Appeals Court Rules Assault Weapon Ownership Isn't A Right

Appeals Court Rules Assault Weapon Ownership Isn't A Right

Appeals Court Rules Assault Weapon Ownership Isn't A Right

A federal appeals court on Friday reversed course and agreed to reconsider a February ruling on Maryland's stringent gun control law, which includes a ban on so-called assault weapons.

A three-judge panel last month sided with gun-rights advocates when, for the first time, it determined that owning semiautomatic firearms such as AR-15s and AK-47s amounts to a "fundamental right" deserving the highest level of protection under the Constitution.

"In our view, Maryland law implicates the core protection of the Second Amendment -- the right of law-abiding responsible citizens to use arms in defense of hearth and home," wrote Chief Judge William Traxler in the divided ruling.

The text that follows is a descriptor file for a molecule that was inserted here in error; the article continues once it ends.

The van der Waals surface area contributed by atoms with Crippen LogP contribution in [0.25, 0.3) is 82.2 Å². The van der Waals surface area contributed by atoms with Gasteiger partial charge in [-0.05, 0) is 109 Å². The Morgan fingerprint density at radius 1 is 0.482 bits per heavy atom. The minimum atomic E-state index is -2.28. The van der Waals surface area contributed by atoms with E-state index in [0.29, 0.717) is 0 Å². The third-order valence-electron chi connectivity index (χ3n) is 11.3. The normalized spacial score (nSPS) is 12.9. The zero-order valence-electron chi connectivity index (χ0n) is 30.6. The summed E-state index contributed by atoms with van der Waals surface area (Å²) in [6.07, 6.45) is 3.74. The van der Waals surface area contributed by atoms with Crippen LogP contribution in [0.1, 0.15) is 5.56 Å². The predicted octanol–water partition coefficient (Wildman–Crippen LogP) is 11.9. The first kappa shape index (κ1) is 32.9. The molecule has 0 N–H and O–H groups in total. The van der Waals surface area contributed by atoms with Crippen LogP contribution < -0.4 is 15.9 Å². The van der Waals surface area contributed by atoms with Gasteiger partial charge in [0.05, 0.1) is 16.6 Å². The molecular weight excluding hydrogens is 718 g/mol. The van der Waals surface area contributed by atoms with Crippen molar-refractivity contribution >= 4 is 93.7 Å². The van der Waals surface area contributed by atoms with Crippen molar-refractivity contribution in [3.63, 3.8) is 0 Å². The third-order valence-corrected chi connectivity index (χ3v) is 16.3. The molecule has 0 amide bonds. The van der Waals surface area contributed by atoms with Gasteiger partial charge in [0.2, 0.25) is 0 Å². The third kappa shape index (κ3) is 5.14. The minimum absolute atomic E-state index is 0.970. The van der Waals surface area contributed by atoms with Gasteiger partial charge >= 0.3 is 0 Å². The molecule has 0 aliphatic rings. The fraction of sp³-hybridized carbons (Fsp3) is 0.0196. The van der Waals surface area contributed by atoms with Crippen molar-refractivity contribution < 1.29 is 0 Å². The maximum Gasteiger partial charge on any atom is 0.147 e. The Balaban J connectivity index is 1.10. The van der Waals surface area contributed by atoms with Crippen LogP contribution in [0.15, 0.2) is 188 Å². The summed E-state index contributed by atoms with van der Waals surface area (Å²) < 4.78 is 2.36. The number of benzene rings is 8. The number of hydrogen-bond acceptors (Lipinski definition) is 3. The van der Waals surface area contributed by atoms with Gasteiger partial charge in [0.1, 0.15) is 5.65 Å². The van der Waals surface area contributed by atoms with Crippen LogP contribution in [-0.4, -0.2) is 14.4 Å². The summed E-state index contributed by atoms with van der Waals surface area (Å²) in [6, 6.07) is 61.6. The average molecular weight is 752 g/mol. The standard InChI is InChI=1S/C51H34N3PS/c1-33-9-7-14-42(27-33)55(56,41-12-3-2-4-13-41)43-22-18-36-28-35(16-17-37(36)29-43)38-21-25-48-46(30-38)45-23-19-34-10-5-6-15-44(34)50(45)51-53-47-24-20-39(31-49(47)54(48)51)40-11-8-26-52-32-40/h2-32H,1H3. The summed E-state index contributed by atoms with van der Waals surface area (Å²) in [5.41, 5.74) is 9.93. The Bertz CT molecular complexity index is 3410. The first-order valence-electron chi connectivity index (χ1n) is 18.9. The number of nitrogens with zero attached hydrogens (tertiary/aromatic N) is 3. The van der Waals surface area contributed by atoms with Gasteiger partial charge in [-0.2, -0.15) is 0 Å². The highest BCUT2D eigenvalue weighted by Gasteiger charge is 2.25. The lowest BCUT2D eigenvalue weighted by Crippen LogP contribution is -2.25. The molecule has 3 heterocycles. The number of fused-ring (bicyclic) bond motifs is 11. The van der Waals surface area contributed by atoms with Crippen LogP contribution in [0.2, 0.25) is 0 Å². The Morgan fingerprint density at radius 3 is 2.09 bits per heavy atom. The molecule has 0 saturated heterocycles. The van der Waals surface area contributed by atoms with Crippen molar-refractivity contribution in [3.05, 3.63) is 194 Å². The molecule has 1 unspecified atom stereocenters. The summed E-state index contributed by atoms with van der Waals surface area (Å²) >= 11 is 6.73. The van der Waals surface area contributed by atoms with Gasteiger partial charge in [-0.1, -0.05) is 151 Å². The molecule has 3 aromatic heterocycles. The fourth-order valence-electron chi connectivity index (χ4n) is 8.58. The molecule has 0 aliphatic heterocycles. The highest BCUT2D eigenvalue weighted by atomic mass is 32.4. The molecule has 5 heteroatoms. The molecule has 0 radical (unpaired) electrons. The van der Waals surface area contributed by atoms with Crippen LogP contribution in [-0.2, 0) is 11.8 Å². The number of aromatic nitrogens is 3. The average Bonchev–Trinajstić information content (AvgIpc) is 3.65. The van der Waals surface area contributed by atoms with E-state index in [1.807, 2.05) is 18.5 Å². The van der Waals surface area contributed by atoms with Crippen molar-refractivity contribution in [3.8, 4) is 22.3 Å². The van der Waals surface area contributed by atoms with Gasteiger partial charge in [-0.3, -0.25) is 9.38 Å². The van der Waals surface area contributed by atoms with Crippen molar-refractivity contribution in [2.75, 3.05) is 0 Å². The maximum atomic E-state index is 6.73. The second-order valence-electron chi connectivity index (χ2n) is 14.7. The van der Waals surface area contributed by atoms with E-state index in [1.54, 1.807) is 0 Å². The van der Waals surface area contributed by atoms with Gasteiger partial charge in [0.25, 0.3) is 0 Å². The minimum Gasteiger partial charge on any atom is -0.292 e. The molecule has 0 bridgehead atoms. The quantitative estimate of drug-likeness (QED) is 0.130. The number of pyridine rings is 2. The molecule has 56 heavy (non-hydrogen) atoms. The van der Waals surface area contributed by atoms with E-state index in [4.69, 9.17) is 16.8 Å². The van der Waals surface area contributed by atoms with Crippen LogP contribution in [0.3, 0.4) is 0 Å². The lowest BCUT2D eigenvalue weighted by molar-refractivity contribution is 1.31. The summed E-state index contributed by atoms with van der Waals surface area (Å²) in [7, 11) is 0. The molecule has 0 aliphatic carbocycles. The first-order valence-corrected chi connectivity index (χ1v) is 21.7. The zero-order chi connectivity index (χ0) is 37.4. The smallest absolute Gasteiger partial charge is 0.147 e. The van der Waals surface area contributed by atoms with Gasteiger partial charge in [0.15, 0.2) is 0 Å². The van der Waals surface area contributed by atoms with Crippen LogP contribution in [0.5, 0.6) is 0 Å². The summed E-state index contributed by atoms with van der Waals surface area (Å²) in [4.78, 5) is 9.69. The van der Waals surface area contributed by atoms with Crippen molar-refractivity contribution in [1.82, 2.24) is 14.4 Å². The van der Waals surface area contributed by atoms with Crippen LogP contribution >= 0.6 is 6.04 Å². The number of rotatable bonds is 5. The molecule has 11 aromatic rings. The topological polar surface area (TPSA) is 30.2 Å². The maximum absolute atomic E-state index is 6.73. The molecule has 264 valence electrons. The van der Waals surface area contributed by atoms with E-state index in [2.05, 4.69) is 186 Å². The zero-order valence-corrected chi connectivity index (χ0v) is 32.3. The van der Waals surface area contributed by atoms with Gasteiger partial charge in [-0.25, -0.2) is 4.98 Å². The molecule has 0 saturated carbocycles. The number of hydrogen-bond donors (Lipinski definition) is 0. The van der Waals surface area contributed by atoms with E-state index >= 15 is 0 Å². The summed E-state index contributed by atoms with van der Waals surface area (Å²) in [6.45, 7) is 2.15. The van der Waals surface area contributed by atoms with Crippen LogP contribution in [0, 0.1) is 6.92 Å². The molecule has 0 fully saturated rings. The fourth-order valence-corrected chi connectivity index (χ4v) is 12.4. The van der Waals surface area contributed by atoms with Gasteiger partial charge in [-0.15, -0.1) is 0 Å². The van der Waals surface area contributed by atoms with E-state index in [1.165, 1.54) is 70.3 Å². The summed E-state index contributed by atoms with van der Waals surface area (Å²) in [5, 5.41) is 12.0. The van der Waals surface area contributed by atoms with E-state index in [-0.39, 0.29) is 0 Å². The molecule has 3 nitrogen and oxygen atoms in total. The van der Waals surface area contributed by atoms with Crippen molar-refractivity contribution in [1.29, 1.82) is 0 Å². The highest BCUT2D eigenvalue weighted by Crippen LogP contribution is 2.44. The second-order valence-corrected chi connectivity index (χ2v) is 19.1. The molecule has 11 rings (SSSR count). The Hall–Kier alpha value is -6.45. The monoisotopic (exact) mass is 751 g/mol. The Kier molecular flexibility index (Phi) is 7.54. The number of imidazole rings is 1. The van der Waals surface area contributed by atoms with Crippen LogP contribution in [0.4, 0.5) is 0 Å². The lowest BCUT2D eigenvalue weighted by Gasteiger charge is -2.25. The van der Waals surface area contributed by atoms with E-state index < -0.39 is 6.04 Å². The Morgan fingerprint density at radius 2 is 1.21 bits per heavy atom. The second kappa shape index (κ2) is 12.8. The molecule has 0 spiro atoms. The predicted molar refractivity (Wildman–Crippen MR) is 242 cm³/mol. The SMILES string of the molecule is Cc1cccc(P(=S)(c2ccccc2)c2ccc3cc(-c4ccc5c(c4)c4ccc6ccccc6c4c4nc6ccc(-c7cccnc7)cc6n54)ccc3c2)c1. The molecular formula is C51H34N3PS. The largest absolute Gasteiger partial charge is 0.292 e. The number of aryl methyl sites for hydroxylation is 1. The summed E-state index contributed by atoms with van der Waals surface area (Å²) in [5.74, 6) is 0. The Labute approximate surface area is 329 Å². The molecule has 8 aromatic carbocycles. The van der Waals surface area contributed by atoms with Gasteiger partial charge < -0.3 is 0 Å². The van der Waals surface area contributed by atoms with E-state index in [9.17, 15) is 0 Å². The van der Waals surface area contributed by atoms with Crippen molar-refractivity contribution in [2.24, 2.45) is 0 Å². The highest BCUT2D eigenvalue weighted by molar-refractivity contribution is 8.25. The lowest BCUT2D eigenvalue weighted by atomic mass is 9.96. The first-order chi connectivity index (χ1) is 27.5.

But in a brief order Friday, the U.S. Court of Appeals for the 4th Circuit effectively wiped out that earlier decision and agreed to rehear the case "en banc," which means all the judges in active service on the court -- 15 in total -- will hold a hearing jointly and decide the case anew.

The court set oral arguments in the case, known as Kolbe v. Hogan, for May 11.

Among the groups challenging the Maryland law are local gun rights groups, private businesses and individual gun owners. A coalition of 20-plus states and organizations such as the National Rifle Association have also filed legal briefs supporting the challengers.

 

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